From the previous posts, it is clear that vehicle restraint measures can very effective in reducing congestion. However, there are also obvious limitations to the effectiveness of these schemes. In the case of the UVVRP, this limitation has been reached considering that the Philippines and Metro Manila in particular continues to experience a high rate of motorization. This is partly explained by a general increase in car ownerships that have resulted in increased traffic volumes in our roads. It is not surprising that people who can afford more than one vehicle often choose vehicles with license plates ending in numbers that will ensure they can take at least one car everyday. In many other cases, motorists have adjusted their schedules so that they can take their cars during days when the vehicles are prohibited during “coding” hours. Given such circumstances, the Odd-Even scheme will ultimately reach its limit and will be most effective for the short -term, especially since it is expected to take a lot of flak if not examined and implemented properly.
In conclusion, I reproduce below excerpts of my letter to one Metro Manila mayor prior to his attendance of the Metro Manila Council meeting where Metro Manila mayors took up the proposal by the MMDA to implement the Odd-Even scheme along EDSA.
“The papers tackle various traffic schemes implemented in Metro Manila and focuses on the impacts and effectiveness of the UVVRP (Unified Vehicular Volume Reduction Program or number coding) in particular. Unfortunately, at the time the studies did not include evaluation of the Odd-Even scheme although such is mentioned in the first paper as the precursor of the UVVRP. Please note that these schemes are classified among vehicle restraint options that include the truck ban. Color-coding, number coding and the odd-even schemes were originally implemented as short term measures intended to be modified or lifted once the infrastructure projects that were then being implemented (overpasses and underpasses, coordinated and adaptive traffic signals, etc.) were completed. The UVVRP was indeed modified to include a window from 10:00AM – 3:00PM. Meanwhile, some LGUs in the periphery of Metro Manila no longer implement the UVVRP since they do not have much congestion unlike those LGUs where traffic converge along major thoroughfares such as EDSA, C5, C3, Gil Puyat, Espans and Quezon Ave. and Commonwealth. Incidentally, many of these roads are found in Quezon City.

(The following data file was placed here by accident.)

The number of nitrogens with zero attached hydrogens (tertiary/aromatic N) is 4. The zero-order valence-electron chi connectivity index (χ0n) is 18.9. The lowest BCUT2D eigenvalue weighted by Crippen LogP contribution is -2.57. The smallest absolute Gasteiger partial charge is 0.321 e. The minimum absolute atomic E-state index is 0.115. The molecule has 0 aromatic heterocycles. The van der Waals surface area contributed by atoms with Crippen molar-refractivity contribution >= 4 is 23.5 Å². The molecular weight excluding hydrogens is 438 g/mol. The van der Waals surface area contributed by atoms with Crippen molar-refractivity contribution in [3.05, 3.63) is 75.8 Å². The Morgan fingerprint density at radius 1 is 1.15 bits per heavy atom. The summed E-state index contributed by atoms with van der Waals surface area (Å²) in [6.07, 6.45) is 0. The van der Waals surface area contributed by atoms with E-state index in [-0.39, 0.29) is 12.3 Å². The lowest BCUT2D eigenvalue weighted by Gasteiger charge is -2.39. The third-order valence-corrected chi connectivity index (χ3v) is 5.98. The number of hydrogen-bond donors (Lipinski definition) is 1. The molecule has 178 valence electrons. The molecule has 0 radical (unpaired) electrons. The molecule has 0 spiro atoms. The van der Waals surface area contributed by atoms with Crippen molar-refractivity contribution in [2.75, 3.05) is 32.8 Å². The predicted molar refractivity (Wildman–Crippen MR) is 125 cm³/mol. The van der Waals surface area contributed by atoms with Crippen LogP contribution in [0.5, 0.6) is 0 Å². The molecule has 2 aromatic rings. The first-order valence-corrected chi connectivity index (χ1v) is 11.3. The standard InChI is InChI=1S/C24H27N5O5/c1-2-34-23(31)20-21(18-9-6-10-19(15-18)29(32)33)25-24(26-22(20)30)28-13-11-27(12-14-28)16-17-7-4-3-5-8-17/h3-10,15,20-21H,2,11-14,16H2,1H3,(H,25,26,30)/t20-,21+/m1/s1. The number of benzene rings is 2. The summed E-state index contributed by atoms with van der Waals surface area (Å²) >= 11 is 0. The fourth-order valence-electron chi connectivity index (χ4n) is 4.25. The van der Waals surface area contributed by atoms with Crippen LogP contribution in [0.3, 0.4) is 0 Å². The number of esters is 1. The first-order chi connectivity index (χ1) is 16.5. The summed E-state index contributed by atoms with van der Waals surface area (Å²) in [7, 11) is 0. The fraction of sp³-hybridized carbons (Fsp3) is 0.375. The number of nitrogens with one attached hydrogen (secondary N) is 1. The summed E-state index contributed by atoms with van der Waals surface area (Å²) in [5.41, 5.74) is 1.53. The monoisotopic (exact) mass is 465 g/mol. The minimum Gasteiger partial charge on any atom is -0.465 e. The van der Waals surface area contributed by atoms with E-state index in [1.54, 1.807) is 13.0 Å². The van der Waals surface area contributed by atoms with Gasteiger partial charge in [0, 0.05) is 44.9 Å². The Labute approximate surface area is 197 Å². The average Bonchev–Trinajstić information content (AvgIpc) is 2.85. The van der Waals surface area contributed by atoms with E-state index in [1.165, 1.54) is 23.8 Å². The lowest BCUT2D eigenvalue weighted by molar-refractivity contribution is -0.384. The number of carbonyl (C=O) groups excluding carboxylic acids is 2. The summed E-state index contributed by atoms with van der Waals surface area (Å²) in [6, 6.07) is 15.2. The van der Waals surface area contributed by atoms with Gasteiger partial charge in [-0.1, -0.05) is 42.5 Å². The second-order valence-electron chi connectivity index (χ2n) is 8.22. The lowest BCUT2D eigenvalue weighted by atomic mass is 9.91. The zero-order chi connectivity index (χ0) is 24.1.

The perceptions on the potential negative impacts of an Odd-Even scheme for EDSA are well founded since vehicles displaced will naturally be diverted to other roads. We have to be careful though not to call such roads simply as side streets or alternate routes since C5 (Katipunan (in QC)-E. Rodriquez (Pasig)-CP Garcia (Makati-Taguig), C3 (Araneta Ave.), Shaw Boulevard, Quezon Avenue and others are major arterials and form part of the circumferential and radial road system of Metro Manila. We are to expect more congestion along these roads that will, in effect, marginalize potential gains along EDSA.
The recommendation therefore, is for the MMDA not to experiment on EDSA from November 2010 to January 2011 but instead undertake in-depth analysis of the implementation of an Odd-Even scheme. Direct experimentation while effective in some cases will without doubt place much of the burden on the people using EDSA and other major roads. It is known that MMDA has acquired the capacity to simulate traffic based on their recent presentations. Perhaps this should be done for the entire stretch of EDSA and include all major roads affected considering that they will bear traffic diverted from EDSA. Such traffic simulation should, however, be properly calibrated and validated to reflect real world conditions. This is because it is also easy to come up with simulations whose results are partial or biased on what the simulator wants to show.”
Should the MMDA choose to go the way of vehicle restraint and examine the benefits and costs of implementing the Odd-Even scheme as well as revisit the UVVRP and truck ban, it is recommended that they also study other vehicle restraint measures in combination with schemes favoring public over private transport. In fact, government should take the lead in encouraging a shift to public transport use in parallel with efforts to improve the quality of service of public transportation in Metro Manila. Perhaps it is time to revive discussions on congestion pricing and take the cue from the example provided by Singapore. It is worthwhile to learn from their experiences that we so often dismiss as exceptions yet are actually textbook applications that met with success due to a mix of political will and a citizenry who cooperated because they understood they had no choice if they were to improve transport and traffic conditions in their city-state. Perhaps we should realize the same while lobbying our government and public transport service providers for the transport system that we deserve in order for us to move forward in progress.